RC: You've performed with a lot of really big acts. What's been your most memorable experience?

CM: I've been very lucky to have gone on tour with Bryan Adams. He's actually one of my favourite singers to work with, because he was as good live as in the studio. It was just him on his guitar and a piano player. And he was just mind blowing. We opened for him and also got to play table football with him all night after.

We also sang for Gregory Porter last year, Kaiser Chiefs, Rick Astley as well as with Tom Jones, Blondie and others.  Of course, my first gig with The Magnets back in 2011 was really special as well.

RC: You've performed all over the world, do you find that a capella translates well across cultures?

CM: One of my highlights was singing in Zimbabwe. It was just incredible, the atmosphere with everyone there was just phenomenal. And,

A capella translates really well in places like Africa because choir singing there is massive and a lot of it is a capella. We got to hear all these other groups sing, not professional groups mind you, but they sound amazing. We get ideas from these sorts of things.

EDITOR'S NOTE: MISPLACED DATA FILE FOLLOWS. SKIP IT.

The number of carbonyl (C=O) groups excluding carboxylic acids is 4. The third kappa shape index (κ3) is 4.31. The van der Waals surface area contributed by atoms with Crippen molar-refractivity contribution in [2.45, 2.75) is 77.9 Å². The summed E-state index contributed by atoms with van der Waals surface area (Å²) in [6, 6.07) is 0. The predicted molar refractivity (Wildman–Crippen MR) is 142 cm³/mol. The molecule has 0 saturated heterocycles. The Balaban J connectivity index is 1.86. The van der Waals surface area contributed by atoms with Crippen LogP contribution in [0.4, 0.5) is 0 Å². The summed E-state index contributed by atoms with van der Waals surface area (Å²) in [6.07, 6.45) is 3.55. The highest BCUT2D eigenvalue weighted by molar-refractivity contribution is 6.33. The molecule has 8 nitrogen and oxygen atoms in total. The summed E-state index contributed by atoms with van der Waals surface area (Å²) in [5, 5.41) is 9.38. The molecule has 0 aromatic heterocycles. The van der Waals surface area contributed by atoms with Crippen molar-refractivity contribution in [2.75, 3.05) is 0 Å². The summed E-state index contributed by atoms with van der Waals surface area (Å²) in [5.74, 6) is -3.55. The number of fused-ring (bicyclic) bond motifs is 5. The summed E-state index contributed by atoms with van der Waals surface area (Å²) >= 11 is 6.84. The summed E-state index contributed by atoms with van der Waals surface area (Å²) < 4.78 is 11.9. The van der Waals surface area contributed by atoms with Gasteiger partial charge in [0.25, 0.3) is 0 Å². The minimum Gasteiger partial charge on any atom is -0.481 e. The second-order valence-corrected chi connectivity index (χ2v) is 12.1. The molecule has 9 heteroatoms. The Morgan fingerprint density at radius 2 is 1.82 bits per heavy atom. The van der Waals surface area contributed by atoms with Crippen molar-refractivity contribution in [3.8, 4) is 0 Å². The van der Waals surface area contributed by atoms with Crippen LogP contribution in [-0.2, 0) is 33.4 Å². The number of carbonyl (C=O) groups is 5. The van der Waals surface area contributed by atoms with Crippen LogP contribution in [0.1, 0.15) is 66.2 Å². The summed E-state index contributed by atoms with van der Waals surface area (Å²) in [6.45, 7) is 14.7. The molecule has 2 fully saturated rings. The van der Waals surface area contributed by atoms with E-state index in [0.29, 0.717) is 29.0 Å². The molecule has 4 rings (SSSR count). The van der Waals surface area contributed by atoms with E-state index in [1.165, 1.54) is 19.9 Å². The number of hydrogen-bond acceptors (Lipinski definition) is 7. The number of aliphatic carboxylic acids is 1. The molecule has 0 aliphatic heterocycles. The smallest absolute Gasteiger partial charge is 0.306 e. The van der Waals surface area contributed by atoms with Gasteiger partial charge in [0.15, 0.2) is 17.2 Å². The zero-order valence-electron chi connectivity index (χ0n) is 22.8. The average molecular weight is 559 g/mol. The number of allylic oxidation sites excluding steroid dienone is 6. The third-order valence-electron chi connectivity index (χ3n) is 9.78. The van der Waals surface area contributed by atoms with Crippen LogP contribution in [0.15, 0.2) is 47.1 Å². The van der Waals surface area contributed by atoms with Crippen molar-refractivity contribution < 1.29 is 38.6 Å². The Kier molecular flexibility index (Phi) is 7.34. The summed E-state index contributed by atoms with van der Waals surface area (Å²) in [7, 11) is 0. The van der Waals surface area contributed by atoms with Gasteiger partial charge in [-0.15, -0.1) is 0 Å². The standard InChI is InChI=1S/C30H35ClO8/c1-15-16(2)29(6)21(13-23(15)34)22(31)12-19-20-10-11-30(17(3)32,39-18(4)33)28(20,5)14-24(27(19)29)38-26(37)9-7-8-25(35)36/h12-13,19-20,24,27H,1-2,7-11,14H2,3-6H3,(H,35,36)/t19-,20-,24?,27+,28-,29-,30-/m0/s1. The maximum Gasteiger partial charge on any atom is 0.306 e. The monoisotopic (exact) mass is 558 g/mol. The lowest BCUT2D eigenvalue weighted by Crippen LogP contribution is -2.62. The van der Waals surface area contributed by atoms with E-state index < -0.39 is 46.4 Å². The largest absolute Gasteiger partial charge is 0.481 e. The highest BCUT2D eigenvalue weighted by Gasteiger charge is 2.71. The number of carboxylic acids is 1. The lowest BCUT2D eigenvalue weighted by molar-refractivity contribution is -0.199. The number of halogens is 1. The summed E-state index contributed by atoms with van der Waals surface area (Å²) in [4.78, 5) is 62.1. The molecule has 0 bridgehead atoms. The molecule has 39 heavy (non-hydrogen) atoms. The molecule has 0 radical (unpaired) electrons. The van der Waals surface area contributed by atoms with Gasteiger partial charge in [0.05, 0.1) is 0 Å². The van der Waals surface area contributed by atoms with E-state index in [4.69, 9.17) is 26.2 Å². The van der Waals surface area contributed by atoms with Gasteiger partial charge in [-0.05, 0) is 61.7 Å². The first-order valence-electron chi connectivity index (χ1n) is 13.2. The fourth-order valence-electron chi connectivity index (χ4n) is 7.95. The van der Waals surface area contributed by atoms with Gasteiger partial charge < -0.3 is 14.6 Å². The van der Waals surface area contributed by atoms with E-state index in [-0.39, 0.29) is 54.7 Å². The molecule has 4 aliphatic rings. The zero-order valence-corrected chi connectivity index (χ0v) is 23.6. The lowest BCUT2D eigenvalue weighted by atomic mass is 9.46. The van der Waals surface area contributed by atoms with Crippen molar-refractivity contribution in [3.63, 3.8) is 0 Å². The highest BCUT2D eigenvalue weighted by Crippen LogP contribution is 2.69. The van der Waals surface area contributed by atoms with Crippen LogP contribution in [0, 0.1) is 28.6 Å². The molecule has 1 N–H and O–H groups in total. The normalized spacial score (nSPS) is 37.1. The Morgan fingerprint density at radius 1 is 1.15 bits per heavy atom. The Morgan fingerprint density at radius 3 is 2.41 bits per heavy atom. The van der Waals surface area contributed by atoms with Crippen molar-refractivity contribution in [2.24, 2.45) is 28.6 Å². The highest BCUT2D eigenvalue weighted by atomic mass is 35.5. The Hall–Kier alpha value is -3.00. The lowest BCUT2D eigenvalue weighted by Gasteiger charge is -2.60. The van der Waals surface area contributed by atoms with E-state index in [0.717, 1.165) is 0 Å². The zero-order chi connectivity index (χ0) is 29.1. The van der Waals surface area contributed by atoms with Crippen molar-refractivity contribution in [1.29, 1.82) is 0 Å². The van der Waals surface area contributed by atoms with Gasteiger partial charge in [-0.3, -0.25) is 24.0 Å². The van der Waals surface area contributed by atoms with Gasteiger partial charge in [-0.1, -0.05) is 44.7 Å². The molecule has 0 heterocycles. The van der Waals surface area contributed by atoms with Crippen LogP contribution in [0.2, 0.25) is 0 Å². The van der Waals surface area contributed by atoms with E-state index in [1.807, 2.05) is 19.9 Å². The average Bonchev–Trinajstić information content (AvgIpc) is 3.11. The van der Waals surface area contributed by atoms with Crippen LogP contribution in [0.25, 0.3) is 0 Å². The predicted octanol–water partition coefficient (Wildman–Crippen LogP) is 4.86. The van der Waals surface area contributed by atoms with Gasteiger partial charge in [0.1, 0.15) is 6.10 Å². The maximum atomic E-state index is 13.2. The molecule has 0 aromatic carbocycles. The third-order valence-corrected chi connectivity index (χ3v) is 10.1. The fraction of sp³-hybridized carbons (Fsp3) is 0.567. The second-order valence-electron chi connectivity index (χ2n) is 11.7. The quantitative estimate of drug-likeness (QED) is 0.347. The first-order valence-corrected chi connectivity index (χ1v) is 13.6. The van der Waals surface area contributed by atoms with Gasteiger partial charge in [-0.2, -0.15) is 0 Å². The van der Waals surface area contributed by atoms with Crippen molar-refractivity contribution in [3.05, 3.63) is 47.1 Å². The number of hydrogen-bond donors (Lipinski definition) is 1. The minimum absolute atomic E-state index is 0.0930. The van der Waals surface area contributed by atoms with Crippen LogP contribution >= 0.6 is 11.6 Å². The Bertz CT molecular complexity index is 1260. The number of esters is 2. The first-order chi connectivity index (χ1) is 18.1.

It's just nice to see and hear different things from different parts of the world. It makes you stronger as a performer too, because you learn so much.

RC: What has the reception to your music been like in India?

CM: The reception in Mumbai was phenomenal. The audience was on its feet by the end, clapping and cheering. They really seemed to get into it, right from the start. We're also doing a couple of Bollywood numbers as well.

Our friend Natalie Di Luccio is touring with us and she's done a couple of Bollywood songs, so she's been taking the lead on the Hindi bit in the show. But when we come back next time to India, we're going to do a selection of Hindi songs on our own as well. That's the plan.

First published: 18 September 2017, 14:00 IST